The New Jersey School of Conservation, located on a remote tract in Stokes State Forest where teachers and students came together to learn about environmental stewardship, will open once again, possibly as soon as next month.
The school — a respected, but not widely known, institution — closed abruptly last year after seven decades, a victim of long-running fiscal problems as well as concerns over the pandemic caused by COVID-19.
The Friends of the New Jersey School of Conservation (NJSOC), however, finalized a temporary access agreement with the New Jersey Department of Environmental Protection allowing the not-for-profit organization to reopen the school for limited programming in May on a portion of its 240 acres.
Kerry Kirk Pflugh, president of the Friends, said she was grateful to the Murphy administration and DEP for working with the organization to reopen the school.
“In less than a year, we were able to forge this extraordinary agreement thanks to the help of our advisors, Friends members and the thousands of students, teachers and researchers across the state, nation and world who lobbied on behalf of the NJSOC,’’ said Pflugh, whose father was the fifth director of the school.
The school was constructed in the 1930s by the Civilian Conservation Corps during the Great Depression. It was formally established as a residential outdoor education field center in 1949 by former Gov. Alfred Driscoll.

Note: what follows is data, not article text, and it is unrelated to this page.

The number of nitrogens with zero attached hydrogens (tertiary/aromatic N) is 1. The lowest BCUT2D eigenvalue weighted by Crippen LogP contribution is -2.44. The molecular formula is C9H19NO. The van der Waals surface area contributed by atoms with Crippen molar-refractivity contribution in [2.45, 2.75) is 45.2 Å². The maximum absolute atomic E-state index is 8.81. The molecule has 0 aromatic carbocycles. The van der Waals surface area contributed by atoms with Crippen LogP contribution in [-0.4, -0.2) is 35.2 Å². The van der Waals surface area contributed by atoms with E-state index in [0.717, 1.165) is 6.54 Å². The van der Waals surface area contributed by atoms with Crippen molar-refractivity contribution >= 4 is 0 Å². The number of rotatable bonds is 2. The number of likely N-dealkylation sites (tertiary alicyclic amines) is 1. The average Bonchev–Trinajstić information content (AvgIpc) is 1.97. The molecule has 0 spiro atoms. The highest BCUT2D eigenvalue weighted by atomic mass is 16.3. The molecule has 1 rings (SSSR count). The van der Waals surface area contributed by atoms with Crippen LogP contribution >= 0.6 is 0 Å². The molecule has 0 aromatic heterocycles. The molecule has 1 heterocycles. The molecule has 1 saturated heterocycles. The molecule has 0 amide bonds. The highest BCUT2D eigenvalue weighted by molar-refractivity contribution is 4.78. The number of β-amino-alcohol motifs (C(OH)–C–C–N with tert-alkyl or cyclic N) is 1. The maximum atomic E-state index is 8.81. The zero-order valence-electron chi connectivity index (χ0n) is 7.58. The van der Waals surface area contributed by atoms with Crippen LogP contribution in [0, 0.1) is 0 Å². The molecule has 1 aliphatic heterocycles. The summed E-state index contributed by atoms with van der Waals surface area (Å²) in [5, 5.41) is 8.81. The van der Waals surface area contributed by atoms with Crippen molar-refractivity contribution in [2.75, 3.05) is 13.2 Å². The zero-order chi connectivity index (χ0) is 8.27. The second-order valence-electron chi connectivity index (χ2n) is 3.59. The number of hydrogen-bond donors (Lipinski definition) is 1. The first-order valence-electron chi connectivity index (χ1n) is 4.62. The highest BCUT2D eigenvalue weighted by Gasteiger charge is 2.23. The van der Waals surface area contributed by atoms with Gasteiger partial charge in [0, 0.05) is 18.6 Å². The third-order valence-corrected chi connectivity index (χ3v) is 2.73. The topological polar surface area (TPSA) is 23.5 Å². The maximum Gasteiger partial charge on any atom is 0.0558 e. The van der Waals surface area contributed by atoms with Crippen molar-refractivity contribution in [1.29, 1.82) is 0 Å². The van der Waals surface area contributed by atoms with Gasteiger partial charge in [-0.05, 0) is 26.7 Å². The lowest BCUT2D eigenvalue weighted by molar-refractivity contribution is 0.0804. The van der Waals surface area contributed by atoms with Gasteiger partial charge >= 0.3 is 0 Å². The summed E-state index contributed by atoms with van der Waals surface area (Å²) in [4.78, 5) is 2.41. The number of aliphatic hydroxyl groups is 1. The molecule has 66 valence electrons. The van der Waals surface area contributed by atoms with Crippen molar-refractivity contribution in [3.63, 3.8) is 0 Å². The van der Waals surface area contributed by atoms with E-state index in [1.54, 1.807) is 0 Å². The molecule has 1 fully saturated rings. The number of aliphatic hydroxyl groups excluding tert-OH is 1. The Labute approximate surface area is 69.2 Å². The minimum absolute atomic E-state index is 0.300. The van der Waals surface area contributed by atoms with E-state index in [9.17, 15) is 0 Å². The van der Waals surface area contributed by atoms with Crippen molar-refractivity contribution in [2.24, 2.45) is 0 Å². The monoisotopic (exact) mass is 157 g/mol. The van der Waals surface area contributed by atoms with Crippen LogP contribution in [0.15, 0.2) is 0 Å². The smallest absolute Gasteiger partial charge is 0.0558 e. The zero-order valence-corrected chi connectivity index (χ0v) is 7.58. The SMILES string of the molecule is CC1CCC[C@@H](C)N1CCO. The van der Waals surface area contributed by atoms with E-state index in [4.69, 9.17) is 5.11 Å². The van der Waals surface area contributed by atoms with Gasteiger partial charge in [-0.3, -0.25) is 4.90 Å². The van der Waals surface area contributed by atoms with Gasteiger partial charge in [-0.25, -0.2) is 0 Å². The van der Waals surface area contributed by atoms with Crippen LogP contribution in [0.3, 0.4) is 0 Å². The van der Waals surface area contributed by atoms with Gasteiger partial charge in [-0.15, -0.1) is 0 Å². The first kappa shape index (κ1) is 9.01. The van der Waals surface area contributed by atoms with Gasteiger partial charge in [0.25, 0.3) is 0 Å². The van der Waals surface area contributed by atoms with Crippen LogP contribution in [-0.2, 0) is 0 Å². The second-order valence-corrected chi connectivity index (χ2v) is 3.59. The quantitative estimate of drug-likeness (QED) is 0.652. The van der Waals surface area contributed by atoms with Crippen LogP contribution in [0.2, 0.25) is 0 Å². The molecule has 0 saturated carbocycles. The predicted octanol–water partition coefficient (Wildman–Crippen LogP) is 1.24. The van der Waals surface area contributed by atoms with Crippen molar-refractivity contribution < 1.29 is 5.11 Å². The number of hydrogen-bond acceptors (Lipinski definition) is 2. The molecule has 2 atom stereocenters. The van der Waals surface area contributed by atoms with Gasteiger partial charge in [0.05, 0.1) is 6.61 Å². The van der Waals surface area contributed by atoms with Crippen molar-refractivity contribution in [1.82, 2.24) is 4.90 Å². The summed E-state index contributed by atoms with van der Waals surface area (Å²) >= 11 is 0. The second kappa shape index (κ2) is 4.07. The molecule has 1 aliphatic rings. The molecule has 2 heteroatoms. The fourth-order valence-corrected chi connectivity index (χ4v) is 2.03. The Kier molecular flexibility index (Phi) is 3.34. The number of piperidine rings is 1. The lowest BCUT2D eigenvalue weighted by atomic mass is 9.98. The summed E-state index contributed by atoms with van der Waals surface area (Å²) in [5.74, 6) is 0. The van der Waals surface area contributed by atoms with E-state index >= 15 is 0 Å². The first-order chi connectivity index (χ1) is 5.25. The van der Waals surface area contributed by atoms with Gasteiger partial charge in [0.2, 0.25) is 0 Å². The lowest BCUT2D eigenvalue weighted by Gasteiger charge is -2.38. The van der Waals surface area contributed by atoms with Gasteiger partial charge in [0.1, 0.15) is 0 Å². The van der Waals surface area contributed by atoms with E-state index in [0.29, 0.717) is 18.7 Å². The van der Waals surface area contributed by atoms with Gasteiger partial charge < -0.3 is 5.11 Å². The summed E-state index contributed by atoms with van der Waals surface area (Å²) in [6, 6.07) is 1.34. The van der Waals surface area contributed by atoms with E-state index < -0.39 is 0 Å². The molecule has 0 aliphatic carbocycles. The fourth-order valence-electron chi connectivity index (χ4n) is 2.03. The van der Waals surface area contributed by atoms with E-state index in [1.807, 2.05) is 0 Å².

Leader in environmental education
Originally set up as a children’s summer camp offering demonstrations and lessons on conservation, and then later as a training center for college students, the school eventually evolved into one of the largest environmental education centers in the world. Since 1949, more than a half-million students, teachers and researchers participated in education and training sessions there. More than a few ending up working at DEP and other parts of state government.
“Over the years, the NJSOC has inspired thousands of students, including myself to pursue careers in a multitude of environmental fields,’’ said Dennis Toft, Friends advisor, legal counsel for the Friends and chair of the environmental group at Chiesa Shahinian and Giantomasi.
The access agreement is effective through Dec. 31 and may be renewed for no more than two additional one-year terms. It is expected the DEP will issue for a long-term facility management lease agreement, an option the Friends of the School hope to pursue.
“This temporary agreement is a first step in fully reopening the NJSOC,’’ said Bernard Weintraub, Friends advisor and lead negotiator for the access agreement.
Programming offered by the Friends, pending approval by the DEP, will include both professional programs for teachers and family programs on topics such as climate change, fishing and New Jersey wildlife. All of the programming will be held outdoors until restrictions resulting from the pandemic are lifted.
Five program events will be permitted per month, according to Shayne Russell, vice president of the Friends, who helped negotiate the agreement with the DEP. The school has about a dozen buildings where up to 200 people can be accommodated.
Jeff Tittel, director of the New Jersey Sierra Club, described the access agreement as a win for the environment. “This is critical because the SOC is truly one of the best places in New Jersey to study pollution, climate, conservation and more in the middle of a major wildlife area. This will buy time to come up with a long-time solution to keep it open all the time.’’